Still Songs by Englund Axel

Still Songs by Englund Axel

Author:Englund, Axel.
Language: eng
Format: epub
Publisher: Ashgate Publishing Ltd.
Published: 2012-08-10T16:00:00+00:00

Chapter 4

Into You, Into You I Sing: Spasmodic Speech and the Borders of the Human Body

The Platonic notion of philosophy as the supreme form of mousikê, whose aim is to purify the soul from its associations with the body and its worldly desires, has been of paramount importance to the history of musical aesthetics.1 In its subsequent Christian reinterpretations in particular, it has served as the substructure of an understanding of music as aimed at spirituality and, as a consequence, at the transcendence or denial of the body. This line of thought reached its apex with German Romanticism, but its echoes are still clearly audible in widespread conceptions of Western music. In this chapter, I shall point to the convergence of contemporary composition and Celan’s verse in what can be interpreted as an attempt to counteract the exclusion of the body, wringing music out of its transcendent orientation by reinstating its connection to the corporeal, human and terrestrial. This attempt is intimately related to the interruptive repetitions described in the previous chapter. Here, however, the linguistic and musical disruptions are charged with notions of bodiliness and eroticism. I move in this chapter through the metaphorical interplay of the poems ‘Tübingen, Jänner’ and ‘Singbarer Rest’ with musical works by György Kurtág and Paul-Heinz Dittrich, to arrive at a reading of some later Celan poems, notably ‘Hafen’ from Atemwende and ‘Spasmen’ from Fadensonnen.

With respect to ‘Tübingen, Jänner’, one of Celan’s best known and most frequently interpreted poems, the capability of musical contexts to partake in the poetic production of meaning is laid particularly bare. Not because the poem thematically treats music – it does not, at least not on an explicit level – but because it attributes such significance to sonic structure: ‘Tübingen, Jänner’ opens itself up with exceptional willingness to an interpretation by musical surroundings, and I will address it here primarily in its interplay with the compositions by Kurtág and Dittrich. Because the meaning of the poem is so tightly woven into its acoustic form, I would argue, the music’s metaphorical identification with the text necessarily amounts to a reconfiguration of the poem’s potential meanings.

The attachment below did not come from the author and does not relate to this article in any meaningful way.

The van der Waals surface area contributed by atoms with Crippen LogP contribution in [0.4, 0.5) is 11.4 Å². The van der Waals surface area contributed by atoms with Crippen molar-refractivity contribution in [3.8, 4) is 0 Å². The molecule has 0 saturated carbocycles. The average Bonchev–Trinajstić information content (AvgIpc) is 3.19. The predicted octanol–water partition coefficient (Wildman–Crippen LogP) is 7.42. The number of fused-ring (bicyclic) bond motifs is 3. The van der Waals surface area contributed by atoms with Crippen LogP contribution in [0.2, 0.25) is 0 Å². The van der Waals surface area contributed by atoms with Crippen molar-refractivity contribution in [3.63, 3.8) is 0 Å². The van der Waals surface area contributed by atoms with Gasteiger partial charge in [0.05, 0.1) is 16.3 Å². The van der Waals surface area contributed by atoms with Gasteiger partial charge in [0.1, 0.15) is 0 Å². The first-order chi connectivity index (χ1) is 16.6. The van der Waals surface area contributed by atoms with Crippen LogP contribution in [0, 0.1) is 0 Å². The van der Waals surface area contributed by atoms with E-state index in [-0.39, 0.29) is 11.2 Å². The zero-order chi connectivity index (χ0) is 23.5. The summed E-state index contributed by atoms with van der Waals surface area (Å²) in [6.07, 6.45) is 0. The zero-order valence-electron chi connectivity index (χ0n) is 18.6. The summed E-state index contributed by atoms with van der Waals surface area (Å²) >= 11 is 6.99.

Zur Blindheit über-

redete Augen.

Ihre – ‘ein

Rätsel ist Rein-

entsprungenes’–, ihre

Erinnerung an

schwimmende Hölderlintürme, möwen-


Besuche ertrunkener Schreiner


tauchenden Worten:


käme ein Mensch,

käme ein Mensch zur Welt, heute, mit

dem Lichtbart der

Partiarchen: er dürfte,

spräch er von dieser

Zeit, er


nur lallen und lallen,

immer-, immer-


(‘Pallaksch. Pallaksch.’)

(I, p. 226)


Eyes talked into


Their – ‘an enigma is

the purely

originated’ –, their

memory of

Hölderlin towers afloat, circled

by whirring gulls.

Visits of drowned joiners to


submerging words:


should a man,

should a man come into the world, today, with

the shining beard of the

patriarchs: he could,

if he spoke of this

time, he


only babble and babble

over, over


(‘Pallaksh. Pallaksh.’)]2

The title refers to the time and place of the poem’s conception: it was written in January 1961 after a visit to Tübingen, the German town where Friedrich Hölderlin spent his final years in increasing mental illness. The ghost of Hölderlin haunts the poem in several ways, such as the quotation ‘ein / Rätsel ist Rein- / entsprungenes’ from the great


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